There is also good news when it comes to the search itself.  We may be a little closer to the answers after the Australian Transport Board published its latest report into the search on Friday 21st April.   From the report:

The only thing that our recent work changes is our confidence in the accuracy of the estimated location, which is within the new search area identified and recommended by the First Principles Review (ATSB2016), and most likely at the southern end of that, near 35°S.

While at first glance this appears to merely confirm previous analysis,  there’re quite a few interesting items in the CSIRO (Commonwealth Scientific and Industrial Research Organisation )Oceans and Atmosphere report which was handed to authorities on the 13th April and released publicly today.   Earlier attempts at computer generated modelling were linked to the manner in which buoys floated in the ocean,  and not how a flaperon would react to currents and winds.   This report has painstakingly pulled this specific data into a model which scientists at the CSIRO and ATB believe has allowed for a much more accurate rendering of the location of the fuselage.

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The Red indicates the area where CSIRO now believes is the zone which contains the remains of MH370

That’s because the Flaperon reacts like a sail in wind,  and more so because part of the same wing structure would also glide through the water like a boat.  Combine these two aspects and it makes for very interesting data.  The tests found that the Flaperon would move 20° left of the wind at an average of 10cm/s and would account for the Flaperon’s  arrival time of the flaperon at La Reunion in July 2015.  So the report states:

The value of this revised estimate of the flaperon’s drift parameters is that it increases our confidence in the accuracy of the drift model. The earlier simulations of the flaperon trajectory were only consistent with the arrival of the flaperon at La Reunion if a chance encounter with an ocean eddy took the flaperon south. That was plausible but not particularly likely.

While the scientists warn that that doesn’t automatically mean that the debris would DEFINITELY arrive at La Reunion,  they’re now confident about the site of the crash itself.  It’s still a vast area 25000km/squared.   Importantly,  they also now know precisely where the plane WOULDN’T be based on the same modelling.  It’s a bit like the ancient Arab mathematicians discovering that 0 is very important.  Nothing is as important as something sometimes.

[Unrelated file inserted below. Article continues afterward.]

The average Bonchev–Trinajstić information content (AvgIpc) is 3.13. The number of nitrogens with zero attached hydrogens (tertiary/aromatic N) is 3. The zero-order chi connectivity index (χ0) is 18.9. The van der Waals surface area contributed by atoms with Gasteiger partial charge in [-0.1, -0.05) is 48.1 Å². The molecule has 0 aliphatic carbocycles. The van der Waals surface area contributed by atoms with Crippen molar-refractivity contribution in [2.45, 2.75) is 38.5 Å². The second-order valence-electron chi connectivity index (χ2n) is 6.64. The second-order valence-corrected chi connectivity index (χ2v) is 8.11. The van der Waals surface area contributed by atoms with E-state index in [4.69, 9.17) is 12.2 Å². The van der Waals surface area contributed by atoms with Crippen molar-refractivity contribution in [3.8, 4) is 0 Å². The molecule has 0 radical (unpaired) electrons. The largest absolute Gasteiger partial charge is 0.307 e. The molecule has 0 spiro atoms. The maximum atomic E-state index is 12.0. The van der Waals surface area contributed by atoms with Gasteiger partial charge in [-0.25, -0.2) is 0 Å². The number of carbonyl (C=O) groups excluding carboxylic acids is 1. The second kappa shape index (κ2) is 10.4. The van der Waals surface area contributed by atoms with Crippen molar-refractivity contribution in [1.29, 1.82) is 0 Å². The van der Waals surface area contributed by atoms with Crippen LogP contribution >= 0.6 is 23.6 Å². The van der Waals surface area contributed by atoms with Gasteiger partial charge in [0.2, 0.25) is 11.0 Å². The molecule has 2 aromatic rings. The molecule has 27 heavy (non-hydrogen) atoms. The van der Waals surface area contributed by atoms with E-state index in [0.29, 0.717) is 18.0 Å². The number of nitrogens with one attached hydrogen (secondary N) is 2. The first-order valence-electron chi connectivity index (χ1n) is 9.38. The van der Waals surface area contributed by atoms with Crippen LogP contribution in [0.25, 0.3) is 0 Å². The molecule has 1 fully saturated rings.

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The data map of possible wreckage flow based on CSIRO computer modelling 

“Nothing” was what my airspeed indicator read half way along a ground roll at Lanseria last week which was a real surprise.  After all the checks (double checks in my case because I’m extra cautious), power run up and physical inspection,  I still had a frozen pitot tube problem on ground roll.   One moment power is 2500 RPM and airspeed is coming up nicely,  past 23-30knots then suddenly – ZERO!

Nadah

Nix

The SR20 had accelerated quickly at first and felt good but my airspeed indicator then read “——”   indicating  I had stopped when it was clear we were approaching V1 speed along Runway 07 at Lanseria.

The years of training kicked in,  power back, brakes on, off at Alpha 1 and report to ATC that my flight was aborted due to technical problems.  He asked as per the book if I needed assistance and I said no,  trouble with airspeed and returned to the hangar.

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The dew that was to cause the problem.  I took the picture to show the extend of the dew fall on the morning of 16th April 2017.  

After shutting down I looked into the tube but saw nothing.   An instructor Michelle Roe arrived and turned on the pitot tube heat.  After five minutes steam began to blow out of the tube and it was as right as rain but I had missed the window for my flight.

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A typical light aircraft Pitot Tube